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Monday, 20 May 1957


Mr DEAN (Robertson) .- It is understandable that, in debates on Supply measures, the Opposition should attack the Government's economic policy. However, in the debate on this measure, the whole purpose of the Opposition's exercise has been to indicate to the Government various ways in which more money could be expended. Although more money might be beneficially expended in a number of ways, no Opposition member has suggested a practicable means of financing such expenditure. I suggest that the best measure of the soundness of Australia's economy is the confidence that we have inspired overseas. The flow of investment into Australia in recent years is some measure of it, and the willingness of the International Bank for Reconstruction and Development to make loans to this country is another illustration. The World Bank, as it is often called, has lent Australia, perhaps, more money per capita than it has lent to any other country, after making much less inquiry into the stability of our economy than it has made in respect of other economies.

I was interested to hear the honorable member for Melbourne (Mr. Calwell), who is now Acting Leader of the Opposition, say this afternoon that Labour wants to bring about a change in society in Australia. That is nothing new to honorable members. We have heard it said by the honorable member for Melbourne, the honorable member for East Sydney (Mr. Ward), and the honorable member for Hindmarsh (Mr. Clyde Cameron) in particular. We all are aware that they wish to bring about a change in society. They have made it clear, for example, 'that they wish to change our present economic structure. They have clearly indicated that they intend, if they are ever returned to office, to change our banking laws. We have heard from the Acting Leader of the Opposition, and those who support him, that, in their own words, they will not make again the same mistake that they made last time. That is a reference to the amendments of the Banking Act initiated by the Labour Government in 1947 and 1949. Honorable members will recall that, in those years, Labour sought to change the economic and financial structure of Australia by legislation. The honorable member for Melbourne and his supporters now say that if, and when, they are returned to office, they will not adopt the same method, and will not make it quite so obvious to the electorate what their intention is. In other words, they will try to gain the same objective by means that are not so obvious. They think that they can do it by regulation. That indicates the importance of the present Government's amendments of the Banking Act and the foreshadowed measures that it intends to introduce later this year.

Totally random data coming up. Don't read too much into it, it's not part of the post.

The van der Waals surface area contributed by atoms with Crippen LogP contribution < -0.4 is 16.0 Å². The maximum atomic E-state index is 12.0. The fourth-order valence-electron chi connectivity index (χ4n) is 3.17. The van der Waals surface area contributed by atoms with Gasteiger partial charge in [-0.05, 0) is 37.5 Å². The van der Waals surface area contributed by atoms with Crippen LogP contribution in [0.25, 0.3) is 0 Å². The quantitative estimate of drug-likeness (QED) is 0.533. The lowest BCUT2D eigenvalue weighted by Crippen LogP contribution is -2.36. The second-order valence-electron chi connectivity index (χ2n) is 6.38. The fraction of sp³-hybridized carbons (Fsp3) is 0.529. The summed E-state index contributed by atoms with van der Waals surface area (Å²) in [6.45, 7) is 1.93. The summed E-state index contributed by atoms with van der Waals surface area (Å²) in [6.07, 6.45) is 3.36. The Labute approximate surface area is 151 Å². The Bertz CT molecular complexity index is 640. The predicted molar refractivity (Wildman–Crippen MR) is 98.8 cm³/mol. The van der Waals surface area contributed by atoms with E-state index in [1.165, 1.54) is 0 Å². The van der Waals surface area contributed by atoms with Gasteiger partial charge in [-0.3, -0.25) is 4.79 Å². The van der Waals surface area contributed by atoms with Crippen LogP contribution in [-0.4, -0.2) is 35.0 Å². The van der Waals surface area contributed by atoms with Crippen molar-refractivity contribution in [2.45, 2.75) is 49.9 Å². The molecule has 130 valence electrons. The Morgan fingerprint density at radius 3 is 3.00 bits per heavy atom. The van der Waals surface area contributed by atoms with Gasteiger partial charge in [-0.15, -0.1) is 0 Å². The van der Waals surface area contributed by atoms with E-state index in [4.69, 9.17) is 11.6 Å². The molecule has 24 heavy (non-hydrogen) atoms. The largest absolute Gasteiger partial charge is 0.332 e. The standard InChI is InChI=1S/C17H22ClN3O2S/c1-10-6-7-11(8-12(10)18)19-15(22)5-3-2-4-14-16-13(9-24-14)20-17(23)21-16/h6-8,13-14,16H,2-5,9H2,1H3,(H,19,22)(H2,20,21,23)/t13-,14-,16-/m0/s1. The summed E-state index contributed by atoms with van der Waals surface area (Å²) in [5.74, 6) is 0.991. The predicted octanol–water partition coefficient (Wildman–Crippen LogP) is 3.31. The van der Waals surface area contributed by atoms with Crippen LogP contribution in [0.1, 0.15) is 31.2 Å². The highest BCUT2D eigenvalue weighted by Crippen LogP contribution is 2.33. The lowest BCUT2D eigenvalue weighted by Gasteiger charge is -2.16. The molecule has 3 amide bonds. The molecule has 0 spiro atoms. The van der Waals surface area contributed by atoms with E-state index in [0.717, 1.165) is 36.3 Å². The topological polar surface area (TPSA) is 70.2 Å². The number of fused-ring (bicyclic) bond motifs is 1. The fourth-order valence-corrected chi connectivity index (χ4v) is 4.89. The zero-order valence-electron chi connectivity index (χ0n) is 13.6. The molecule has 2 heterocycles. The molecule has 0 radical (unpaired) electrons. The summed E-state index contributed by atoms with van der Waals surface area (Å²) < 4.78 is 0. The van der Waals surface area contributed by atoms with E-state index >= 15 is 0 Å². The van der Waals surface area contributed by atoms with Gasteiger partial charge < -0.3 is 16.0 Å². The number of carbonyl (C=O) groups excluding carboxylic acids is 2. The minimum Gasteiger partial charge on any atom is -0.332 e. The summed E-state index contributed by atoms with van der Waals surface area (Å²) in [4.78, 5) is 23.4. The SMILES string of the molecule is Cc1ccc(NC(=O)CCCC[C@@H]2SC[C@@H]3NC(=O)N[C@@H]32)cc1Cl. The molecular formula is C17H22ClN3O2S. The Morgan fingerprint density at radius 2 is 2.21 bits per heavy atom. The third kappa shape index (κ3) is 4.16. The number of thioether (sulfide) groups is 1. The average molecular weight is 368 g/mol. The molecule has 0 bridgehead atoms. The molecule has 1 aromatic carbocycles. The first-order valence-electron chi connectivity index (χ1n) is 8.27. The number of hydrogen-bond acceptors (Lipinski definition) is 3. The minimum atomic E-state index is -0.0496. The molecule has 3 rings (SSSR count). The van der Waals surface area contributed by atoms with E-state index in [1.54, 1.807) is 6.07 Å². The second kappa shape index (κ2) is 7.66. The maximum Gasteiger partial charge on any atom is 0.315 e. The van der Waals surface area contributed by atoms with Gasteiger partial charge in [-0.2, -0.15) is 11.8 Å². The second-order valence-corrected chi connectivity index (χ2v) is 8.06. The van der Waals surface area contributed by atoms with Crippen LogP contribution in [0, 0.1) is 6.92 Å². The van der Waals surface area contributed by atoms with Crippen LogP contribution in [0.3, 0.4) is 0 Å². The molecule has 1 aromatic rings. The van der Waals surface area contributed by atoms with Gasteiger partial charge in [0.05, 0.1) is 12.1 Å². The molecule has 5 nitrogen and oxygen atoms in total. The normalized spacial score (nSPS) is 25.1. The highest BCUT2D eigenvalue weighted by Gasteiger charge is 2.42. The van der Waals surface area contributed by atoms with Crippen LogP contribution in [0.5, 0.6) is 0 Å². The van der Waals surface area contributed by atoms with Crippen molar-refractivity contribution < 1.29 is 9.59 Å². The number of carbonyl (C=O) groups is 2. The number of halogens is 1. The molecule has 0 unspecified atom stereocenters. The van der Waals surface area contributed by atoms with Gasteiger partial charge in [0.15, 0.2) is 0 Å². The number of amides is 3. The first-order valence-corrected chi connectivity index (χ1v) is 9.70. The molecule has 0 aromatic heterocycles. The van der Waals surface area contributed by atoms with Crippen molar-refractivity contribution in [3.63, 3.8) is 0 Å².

In view of the propaganda that has been widely disseminated throughout Australia, I think that it would be wise to say that those of us who support banking reform in no way wish to weaken the Commonwealth Trading Bank of Australia. It is an effective and strong institution which functions for the good of the general public. From this, it follows that we on this side of the House believe in fair competition, because it is in the best interests of the Australian people. The remarks of the honorable member for Melbourne make it clear that, once again, he is trying to promote the class war that one section of the Australian Labour party has been encouraging for many years. He and his supporters want to force every one down to the same level by stamping out the spirit of initiative and free enterprise. They wish to remove all those things that have been the strongest inspiration of our nation.

This debate affords honorable members the opportunity to discuss some of the financial matters that they consider to be of importance. This is the last opportunity that they will have to make proposals affecting the budget for the financial year 1957-58 before it is prepared. I should like to discuss the problem of social services first. We had quite a lengthy debate on this matter this afternoon on a proposal that it be discussed as a matter of urgent public importance, and several honorable members have addressed themselves to it already in the debate on this measure. I agree with the remarks that have been made by some Government supporters and some Opposition members.